Through Blood and Fire in Romania PDF Print E-mail


Volume 1 1990

Over 50 000 people filled the town square of Timisoara, chanting “Down with Ceausescu,” “Down with Communism,” Down with criminals” and “We will not be silent any longer.”
Army units ordered to disperse the demonstrators refused to fire upon the unarmed protesters. Three army officers were summarily executed by the hated Securitate (secret police) for refusing to open fire. Still the army would not shoot. More soldiers were summarily shot by the Securitate. Then the communist party mobilised the Securitate’s “Special Assignment Brigade.”
“The Securitate drove their armoured vehicles straight into the crowd, firing at us and crushing people under the wheels — it was horrible,” recalled one witness. Blood flowed in the streets as the Marxists indulged in an orgy of mass murder. In the hospital doctors who were found treating the wounded were shot dead by roving bands of Securitate.
The scene in Timisoara square was so bloody that many witnesses compared it with Tiananmen square in Beijing, where communist troops massacred Chinese demonstrators last June. Estimates varied from 2 000 to 7 000 murdered in the massacre. Garbage trucks were seen hauling corpses out of the city to fields, where they were burned and buried. The conscripted drivers and mass grave diggers were murdered in turn by the Securitate, presumably to eliminate witnesses.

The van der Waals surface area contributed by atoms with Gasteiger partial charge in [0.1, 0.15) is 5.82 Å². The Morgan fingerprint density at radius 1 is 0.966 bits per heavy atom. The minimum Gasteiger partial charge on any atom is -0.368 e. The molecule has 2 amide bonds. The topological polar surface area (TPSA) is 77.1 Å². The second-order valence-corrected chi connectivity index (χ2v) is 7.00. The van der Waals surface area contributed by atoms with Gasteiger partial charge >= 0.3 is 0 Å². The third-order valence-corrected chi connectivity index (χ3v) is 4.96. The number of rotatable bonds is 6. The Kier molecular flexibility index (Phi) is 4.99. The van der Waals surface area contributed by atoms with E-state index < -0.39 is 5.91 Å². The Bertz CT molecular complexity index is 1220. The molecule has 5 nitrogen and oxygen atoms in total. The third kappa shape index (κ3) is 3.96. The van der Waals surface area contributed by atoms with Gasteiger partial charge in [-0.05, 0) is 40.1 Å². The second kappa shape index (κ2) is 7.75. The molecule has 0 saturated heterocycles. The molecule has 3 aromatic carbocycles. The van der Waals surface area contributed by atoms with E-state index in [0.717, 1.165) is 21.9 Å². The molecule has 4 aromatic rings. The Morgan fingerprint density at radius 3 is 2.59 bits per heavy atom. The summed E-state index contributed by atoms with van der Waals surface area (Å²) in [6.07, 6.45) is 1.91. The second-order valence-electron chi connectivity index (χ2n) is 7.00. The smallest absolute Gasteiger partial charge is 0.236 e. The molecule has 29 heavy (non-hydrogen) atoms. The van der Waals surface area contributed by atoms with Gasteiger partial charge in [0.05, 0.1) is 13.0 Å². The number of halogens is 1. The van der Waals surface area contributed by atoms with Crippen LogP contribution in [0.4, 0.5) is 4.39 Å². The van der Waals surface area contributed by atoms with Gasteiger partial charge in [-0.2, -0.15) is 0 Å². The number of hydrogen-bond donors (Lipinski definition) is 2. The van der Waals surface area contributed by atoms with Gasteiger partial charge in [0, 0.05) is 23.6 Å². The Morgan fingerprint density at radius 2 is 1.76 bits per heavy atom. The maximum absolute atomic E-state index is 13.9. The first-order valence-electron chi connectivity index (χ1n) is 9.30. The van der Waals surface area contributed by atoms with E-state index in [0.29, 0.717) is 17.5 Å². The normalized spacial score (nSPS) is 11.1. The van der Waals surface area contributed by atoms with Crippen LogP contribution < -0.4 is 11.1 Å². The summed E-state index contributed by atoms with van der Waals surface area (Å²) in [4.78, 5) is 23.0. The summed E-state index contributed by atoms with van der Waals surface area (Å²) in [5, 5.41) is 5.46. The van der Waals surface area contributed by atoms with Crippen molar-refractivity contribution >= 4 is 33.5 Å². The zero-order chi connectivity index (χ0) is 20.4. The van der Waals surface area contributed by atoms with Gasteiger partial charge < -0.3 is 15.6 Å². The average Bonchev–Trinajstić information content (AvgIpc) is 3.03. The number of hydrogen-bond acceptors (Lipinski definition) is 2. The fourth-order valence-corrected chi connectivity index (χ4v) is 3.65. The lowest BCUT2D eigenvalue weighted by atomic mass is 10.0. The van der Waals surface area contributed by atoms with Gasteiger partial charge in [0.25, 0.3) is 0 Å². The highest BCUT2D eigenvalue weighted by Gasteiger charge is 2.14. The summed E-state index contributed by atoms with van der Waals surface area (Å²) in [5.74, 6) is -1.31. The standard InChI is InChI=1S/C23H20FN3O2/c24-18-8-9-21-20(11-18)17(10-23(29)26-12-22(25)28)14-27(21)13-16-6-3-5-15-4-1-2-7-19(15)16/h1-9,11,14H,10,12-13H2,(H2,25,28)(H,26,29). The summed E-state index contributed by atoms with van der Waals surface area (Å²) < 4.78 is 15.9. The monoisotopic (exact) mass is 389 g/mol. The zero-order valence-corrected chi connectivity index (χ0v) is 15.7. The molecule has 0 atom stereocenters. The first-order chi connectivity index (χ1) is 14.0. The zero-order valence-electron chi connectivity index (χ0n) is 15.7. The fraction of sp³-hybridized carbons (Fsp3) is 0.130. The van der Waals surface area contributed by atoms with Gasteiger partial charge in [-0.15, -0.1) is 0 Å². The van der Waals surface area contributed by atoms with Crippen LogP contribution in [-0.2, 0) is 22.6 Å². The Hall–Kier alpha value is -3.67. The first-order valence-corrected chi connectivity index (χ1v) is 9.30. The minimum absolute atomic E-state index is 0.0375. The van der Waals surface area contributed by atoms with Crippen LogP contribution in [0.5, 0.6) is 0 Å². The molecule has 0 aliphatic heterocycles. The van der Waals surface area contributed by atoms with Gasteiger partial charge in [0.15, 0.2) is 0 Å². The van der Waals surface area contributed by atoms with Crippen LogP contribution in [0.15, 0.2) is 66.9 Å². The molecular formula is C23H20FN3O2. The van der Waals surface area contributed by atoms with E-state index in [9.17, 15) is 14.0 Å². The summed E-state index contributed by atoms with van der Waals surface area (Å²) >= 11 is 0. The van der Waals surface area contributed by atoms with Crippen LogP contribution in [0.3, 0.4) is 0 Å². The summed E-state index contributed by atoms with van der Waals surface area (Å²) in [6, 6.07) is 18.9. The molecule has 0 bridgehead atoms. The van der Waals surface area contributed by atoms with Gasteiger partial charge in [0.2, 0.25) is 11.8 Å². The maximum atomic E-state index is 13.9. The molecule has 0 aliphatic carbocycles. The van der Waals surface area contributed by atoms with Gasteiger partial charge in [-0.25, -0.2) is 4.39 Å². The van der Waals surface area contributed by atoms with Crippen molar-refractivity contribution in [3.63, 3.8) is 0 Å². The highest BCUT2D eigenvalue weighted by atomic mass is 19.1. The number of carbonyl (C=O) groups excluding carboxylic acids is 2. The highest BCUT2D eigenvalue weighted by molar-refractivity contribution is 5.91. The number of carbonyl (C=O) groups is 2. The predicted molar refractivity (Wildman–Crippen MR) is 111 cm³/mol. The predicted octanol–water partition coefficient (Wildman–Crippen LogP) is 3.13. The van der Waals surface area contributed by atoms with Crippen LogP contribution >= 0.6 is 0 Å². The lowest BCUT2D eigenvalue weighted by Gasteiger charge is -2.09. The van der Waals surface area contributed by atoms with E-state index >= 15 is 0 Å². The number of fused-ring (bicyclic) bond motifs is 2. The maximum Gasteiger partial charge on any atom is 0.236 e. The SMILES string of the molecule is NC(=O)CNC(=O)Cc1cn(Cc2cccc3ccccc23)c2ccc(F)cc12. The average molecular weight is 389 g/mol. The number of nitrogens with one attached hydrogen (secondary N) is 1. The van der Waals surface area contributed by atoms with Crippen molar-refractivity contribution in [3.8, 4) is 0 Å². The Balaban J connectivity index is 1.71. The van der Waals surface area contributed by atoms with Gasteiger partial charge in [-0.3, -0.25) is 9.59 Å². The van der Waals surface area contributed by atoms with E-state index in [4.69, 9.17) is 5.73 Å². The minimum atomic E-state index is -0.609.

Recent searchers have uncovered mass graves of over 7 000 bodies outside Timisoara.
Romania’s borders were sealed and a state of emergency was declared. In one incident the Securitate massacred 36 children, carrying candles in an appeal for food and peace, on the steps of the cathedral in Timisoara. Many witnesses described how the feared secret police would fire automatic weapons and rockets indiscriminately into crowds to disperse them.

Then in Bucharest, on Thursday, 21 December, Ceausescu attempted to stage a propaganda rally to reassert his authority and demonstrate popular support for communism. 30 000 Workers had been assembled to applaud and wave flags on cue.

As he arrived on the palace balcony at 10.00 am., national television broadcast loud cheers and applause from the crowd. In reality he was met by sullen silence. And as he began to speak, a few boos and cat calls from the back of the square quickly became a torrent of abuse, drowning out his words. Acting quickly, the television controllers stopped the broadcast in mid- sentence. With a frozen image of Ceaucesc the TV broadcast “patriotic” socialist music.